I’m a massive Harry Potter fan. Another reason I started this book is that we were in the two-year trough between Harry Potter and the Order of the Phoenix and Harry Potter and the Half-Blood Prince, and I wanted something to read -- something that was like HP, but also not. So I began noodling with something in a similar vein, which became The Magicians.

But Rowling’s books, for all their brilliance, are YA. And reading them as an A(dult), you feel aware that some things are more complex for grownups than they are for teenagers. So one of the ways in which I modified Rowling’s story, to more closely fit my personal worldview, was to subtract Voldermort from the world. In Harry's world, in most cases -- setting Snape aside -- you know who’s evil, and who’s good, and what magic is for. Magic is for fighting the evil people. In the world of The Magicians, there is no obvious paramount evil -- no Big Bad, as Joss Whedon would say. The whole world is shades of grey, and you spend a lot of time flailing around in a state of confusion, making very bad educated guesses as to what to do next. So the adventure becomes less about using magic to defeat the villain, and more about just figuring out what the hell magic is for. Which is a very different kind of adventure.

The Magicians has this wonderful dark heart, yet it is also, in parts, hilarious (I am partial to the bear who liked peach schnapps and I also loved the Dickensonian use of names—like Quentin Coldwater) What was it like writing this book? How did you keep all the many myriad plates spinning in the air so effortlessly? Did you map it all out? Did anything surprise you in the writing?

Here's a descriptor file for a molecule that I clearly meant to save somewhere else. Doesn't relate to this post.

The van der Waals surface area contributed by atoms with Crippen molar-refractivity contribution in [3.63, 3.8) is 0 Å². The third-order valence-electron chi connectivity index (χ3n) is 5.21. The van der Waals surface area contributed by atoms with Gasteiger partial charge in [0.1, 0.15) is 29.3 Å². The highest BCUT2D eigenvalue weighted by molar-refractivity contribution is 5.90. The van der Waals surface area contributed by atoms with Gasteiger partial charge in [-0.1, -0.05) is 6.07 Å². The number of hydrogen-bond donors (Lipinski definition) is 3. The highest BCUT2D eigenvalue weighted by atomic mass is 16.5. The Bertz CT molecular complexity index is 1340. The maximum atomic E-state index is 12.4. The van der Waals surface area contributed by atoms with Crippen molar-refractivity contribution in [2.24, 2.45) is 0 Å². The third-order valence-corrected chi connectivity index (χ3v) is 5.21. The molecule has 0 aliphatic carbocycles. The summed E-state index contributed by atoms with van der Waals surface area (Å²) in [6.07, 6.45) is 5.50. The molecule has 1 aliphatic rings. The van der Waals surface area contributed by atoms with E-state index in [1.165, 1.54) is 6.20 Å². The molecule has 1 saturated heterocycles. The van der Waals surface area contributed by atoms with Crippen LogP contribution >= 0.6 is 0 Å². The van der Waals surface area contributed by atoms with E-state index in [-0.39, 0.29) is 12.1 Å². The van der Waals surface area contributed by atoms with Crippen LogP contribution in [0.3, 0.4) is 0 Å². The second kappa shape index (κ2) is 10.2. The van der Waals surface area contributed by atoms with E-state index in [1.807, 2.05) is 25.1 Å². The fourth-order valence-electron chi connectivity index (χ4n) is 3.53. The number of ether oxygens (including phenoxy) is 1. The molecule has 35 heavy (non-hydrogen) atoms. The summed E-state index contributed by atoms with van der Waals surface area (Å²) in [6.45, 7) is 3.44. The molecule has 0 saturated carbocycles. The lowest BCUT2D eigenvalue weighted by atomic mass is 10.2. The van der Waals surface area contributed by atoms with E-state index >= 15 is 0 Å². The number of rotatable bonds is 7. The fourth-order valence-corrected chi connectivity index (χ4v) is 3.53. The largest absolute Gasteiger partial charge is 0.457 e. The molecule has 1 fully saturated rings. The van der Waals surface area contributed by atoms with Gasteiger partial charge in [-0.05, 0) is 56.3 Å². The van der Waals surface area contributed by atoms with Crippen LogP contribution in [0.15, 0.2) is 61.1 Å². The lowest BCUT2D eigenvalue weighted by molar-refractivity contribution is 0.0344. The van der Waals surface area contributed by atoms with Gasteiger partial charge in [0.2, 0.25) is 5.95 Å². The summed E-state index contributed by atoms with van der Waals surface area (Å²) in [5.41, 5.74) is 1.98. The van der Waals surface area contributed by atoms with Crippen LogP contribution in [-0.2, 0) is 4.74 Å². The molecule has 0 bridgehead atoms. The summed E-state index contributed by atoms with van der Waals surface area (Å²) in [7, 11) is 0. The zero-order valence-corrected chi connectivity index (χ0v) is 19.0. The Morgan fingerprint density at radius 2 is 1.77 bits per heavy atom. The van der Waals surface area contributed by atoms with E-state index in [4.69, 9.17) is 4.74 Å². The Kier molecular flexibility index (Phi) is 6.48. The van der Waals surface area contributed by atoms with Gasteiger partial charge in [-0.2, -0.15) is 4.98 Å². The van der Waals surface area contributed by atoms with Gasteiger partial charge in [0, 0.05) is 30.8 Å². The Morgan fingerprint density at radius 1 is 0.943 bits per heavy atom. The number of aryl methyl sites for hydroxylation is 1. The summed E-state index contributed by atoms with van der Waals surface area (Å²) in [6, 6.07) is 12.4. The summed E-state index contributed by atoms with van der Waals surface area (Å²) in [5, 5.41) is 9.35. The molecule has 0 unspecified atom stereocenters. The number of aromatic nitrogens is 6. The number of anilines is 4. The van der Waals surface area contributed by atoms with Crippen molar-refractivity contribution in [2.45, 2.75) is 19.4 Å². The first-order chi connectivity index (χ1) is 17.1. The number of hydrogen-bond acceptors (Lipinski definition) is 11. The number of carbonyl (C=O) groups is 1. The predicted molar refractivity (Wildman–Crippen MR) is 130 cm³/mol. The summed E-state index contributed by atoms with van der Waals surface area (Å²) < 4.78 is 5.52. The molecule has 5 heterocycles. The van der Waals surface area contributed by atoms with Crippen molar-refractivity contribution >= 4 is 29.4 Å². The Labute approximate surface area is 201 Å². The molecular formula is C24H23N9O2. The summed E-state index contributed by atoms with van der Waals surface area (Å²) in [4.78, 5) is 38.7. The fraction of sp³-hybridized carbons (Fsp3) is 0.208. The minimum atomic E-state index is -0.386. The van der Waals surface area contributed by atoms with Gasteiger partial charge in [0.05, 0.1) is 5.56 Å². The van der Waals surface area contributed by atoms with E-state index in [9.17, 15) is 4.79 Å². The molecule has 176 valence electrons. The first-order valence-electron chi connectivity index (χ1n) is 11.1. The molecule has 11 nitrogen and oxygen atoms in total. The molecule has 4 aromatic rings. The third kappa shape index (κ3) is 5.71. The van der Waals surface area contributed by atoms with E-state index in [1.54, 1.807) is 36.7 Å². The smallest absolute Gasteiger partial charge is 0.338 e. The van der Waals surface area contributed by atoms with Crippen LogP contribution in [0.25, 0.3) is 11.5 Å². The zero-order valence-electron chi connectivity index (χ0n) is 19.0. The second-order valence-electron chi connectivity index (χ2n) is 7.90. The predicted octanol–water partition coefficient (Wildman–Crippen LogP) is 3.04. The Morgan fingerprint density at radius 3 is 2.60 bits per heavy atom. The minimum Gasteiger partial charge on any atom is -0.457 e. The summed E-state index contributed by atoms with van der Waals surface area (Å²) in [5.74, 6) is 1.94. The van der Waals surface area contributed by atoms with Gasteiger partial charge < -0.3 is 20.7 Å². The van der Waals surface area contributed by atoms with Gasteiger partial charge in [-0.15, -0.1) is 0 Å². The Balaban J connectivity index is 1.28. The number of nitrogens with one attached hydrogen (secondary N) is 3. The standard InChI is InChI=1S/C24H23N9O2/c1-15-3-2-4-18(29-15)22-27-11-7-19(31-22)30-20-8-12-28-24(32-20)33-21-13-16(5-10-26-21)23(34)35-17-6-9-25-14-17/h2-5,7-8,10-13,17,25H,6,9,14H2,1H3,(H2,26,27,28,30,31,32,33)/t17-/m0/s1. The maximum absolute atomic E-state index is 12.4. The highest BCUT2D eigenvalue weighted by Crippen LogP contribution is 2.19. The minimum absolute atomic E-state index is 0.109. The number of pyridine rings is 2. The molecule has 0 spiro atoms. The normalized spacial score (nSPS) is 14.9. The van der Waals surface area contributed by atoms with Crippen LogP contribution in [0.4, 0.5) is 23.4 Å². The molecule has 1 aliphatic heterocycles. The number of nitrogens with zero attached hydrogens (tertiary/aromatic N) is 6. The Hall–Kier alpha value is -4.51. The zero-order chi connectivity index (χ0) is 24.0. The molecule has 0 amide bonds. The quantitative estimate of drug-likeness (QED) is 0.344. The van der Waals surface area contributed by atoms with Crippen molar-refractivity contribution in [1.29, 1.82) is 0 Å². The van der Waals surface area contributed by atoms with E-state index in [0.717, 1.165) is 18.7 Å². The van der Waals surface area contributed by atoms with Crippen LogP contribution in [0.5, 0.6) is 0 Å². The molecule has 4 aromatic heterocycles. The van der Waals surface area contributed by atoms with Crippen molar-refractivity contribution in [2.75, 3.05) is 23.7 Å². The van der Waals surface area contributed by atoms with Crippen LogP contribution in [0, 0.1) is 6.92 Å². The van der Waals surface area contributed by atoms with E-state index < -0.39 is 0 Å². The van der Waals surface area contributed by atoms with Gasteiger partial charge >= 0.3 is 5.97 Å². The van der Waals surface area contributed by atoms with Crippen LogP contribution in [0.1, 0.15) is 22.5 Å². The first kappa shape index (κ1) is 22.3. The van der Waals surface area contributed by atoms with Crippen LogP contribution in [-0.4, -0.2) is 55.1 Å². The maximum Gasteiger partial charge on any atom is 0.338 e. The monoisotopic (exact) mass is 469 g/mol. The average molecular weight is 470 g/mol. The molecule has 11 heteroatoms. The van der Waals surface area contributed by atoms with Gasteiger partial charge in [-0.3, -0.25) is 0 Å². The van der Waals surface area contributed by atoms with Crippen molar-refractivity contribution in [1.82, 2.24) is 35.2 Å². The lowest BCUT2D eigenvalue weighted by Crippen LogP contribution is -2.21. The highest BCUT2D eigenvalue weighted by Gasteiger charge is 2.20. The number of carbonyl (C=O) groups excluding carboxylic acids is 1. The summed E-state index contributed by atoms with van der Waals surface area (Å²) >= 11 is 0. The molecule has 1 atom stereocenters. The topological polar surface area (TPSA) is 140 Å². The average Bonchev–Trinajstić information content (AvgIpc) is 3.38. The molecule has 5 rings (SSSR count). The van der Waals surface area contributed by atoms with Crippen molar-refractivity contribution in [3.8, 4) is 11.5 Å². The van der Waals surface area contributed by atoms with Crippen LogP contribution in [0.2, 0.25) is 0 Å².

That bear is one of my favorite characters. He's actually partly a steal from Douglas Adams. One of the characters in the Hitchhiker’s trilogy learns to communicate with birds, but it turns out that all they talk about is wind shear and seeds and berries and such, and it’s very dull. I feel sure that most bears are bores at heart too.

Composing The Magicians took about 4 years, and if it ever looks effortless, that effect was created very very effortfully. Before I wrote it I carefully plotted out an outline, which I followed meticulously, point for point, and the resulting draft was an absolute shambles. I spent about three years surgically rewiring it, and adding more elements at the same time, to fix the damage my neat but terrible outline had done.

There were definitely bits in the writing that surprised me. But they’re the bits that are supposed to surprise YOU. So I’m not going to say what they are. Though generally speaking I never knew what Josh was going to say before he said it.

You have a great blog, Nerdworld and Coldwater is definitely a nerd—I know authors hate this questions, but I’m going to ask anyway: How much of him is you?Y

It’s bits and pieces. I had to have a little fun with him, so there are differences. For example, Quentin is tall; I am small-to-medium-sized. Quentin has all his hair; I don't. Quentin is a genius; I used to think I was a genius when I was in junior high. Quentin has a dangerous iron-skinned demon; I used to have a cat named Mittens who scratched people. ETC.

On the other hand it’s pretty safe to assume that all the bad bits of Quentin are me.

You’re Time Magazine’s book critic. How different does it feel being at the authors’ table right now, waiting for the critics to weigh in, rather than being the critic making the authors tremble?

It feels very different. As a critic I championed my right to present my random subjective opinion about books as if it had some lasting, universal, objective validity. Now I am at the mercy of the random subjective viewpoints of others, and I hate it. It’s cause for reflection to say the least.

So what are you working on next?

The short answer would be a sequel. I guess I’m still working on what the long answer would be.

What question should I be absolutely appalled that I didn’t ask?